1. 16
  1.  

  2. 8

    My favourite example of confusable methods cost me half a day of debugging. LLVM has two methods on a machine instruction:

    • isBundle
    • isBundled

    The second was the one I wanted, the first was the one that I had. Renaming this to isInBundle would have made it a bit more obvious and a lot harder to accidentally typo, but even then it’s confusing. Oh, and as I recall, neither had a doc comment (checking now, one does).

    There’s one example that isn’t here, which is part-of-speech confusion. The C++ standard library is full of these. The most egregious is .empty() which is a method whose name is both an imperative verb and an adjective. This method, in a sane API, would be called isEmpty to make it clear that it’s predicate that is querying a property of the collection. To make things worse, the classes that have an empty method also have a clear method (another word that is both a verb and an adjective), which does the other one. This is a bit less liable to confusion (I don’t actually know what a clear array would be - one where all of the elements are transparent?) but still not ideal. The OpenStep equivalent of this is called removeAllObjects, which is totally unambiguous. Similarly, C++11’s range-based for loops enforced in the language that both .begin() and .end() have special meanings and must return iterators to the start and end of a collection (rather than begin or end an operation).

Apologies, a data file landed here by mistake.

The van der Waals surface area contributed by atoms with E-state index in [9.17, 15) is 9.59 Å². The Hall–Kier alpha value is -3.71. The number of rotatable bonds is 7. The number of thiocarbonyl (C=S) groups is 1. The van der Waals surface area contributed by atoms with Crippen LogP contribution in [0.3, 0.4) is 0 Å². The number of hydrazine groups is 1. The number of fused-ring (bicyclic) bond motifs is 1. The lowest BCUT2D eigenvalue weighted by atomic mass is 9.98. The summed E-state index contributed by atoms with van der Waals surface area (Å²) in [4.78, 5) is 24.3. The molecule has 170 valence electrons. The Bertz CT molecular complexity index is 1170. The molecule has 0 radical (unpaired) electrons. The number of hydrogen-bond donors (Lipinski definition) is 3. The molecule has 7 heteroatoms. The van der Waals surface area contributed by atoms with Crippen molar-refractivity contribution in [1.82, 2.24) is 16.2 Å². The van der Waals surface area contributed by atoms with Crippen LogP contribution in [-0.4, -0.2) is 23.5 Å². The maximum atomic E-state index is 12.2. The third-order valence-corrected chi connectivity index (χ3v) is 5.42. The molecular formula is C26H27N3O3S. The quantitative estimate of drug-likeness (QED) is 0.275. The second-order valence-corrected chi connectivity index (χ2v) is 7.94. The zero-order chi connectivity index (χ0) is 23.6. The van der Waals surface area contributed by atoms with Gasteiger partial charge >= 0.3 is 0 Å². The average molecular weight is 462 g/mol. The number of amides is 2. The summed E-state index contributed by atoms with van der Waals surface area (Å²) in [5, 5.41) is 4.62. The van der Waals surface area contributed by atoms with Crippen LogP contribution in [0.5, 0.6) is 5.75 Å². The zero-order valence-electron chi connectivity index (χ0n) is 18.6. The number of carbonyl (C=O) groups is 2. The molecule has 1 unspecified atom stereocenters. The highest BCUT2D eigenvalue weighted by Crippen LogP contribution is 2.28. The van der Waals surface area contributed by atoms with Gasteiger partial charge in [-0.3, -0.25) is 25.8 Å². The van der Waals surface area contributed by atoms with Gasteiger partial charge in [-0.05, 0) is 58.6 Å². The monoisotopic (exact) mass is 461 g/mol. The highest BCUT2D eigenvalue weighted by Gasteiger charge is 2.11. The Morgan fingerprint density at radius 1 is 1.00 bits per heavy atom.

The site actually recommends calling things close in a couple of places. That’s interesting because it’s a homonym (which trips up translators periodically, do you mean the verb or adjective?) but by convention it is almost certainly intended a specific one of the two verb forms. Unless you’re writing a flight simulator or similar, when you may want to instruct one object to close on another or measure how close two objects are…

    1. 7

      There’s one example that isn’t here, which is part-of-speech confusion. The C++ standard library is full of these. The most egregious is .empty() which is a method whose name is both an imperative verb and an adjective. This method, in a sane API, would be called isEmpty to make it clear that it’s predicate that is querying a property of the collection. To make things worse, the classes that have an empty method also have a clear method (another word that is both a verb and an adjective), which does the other one. This is a bit less liable to confusion (I don’t actually know what a clear array would be - one where all of the elements are transparent?) but still not ideal.

      I like what Ruby does: the predicate would be empty? and the clear method would be clear!. I think it originally got this from Smalltalk.

      1. 1

        That’s really neat to know; one of the reasons I’ve preferred the Scheme family of Lisps is because they use pred? over predp or pred-p and indicate destructive / mutating operations like reverse! over nreverse.

        The N stands for non-consing, meaning it doesn’t need to allocate any new cons cells.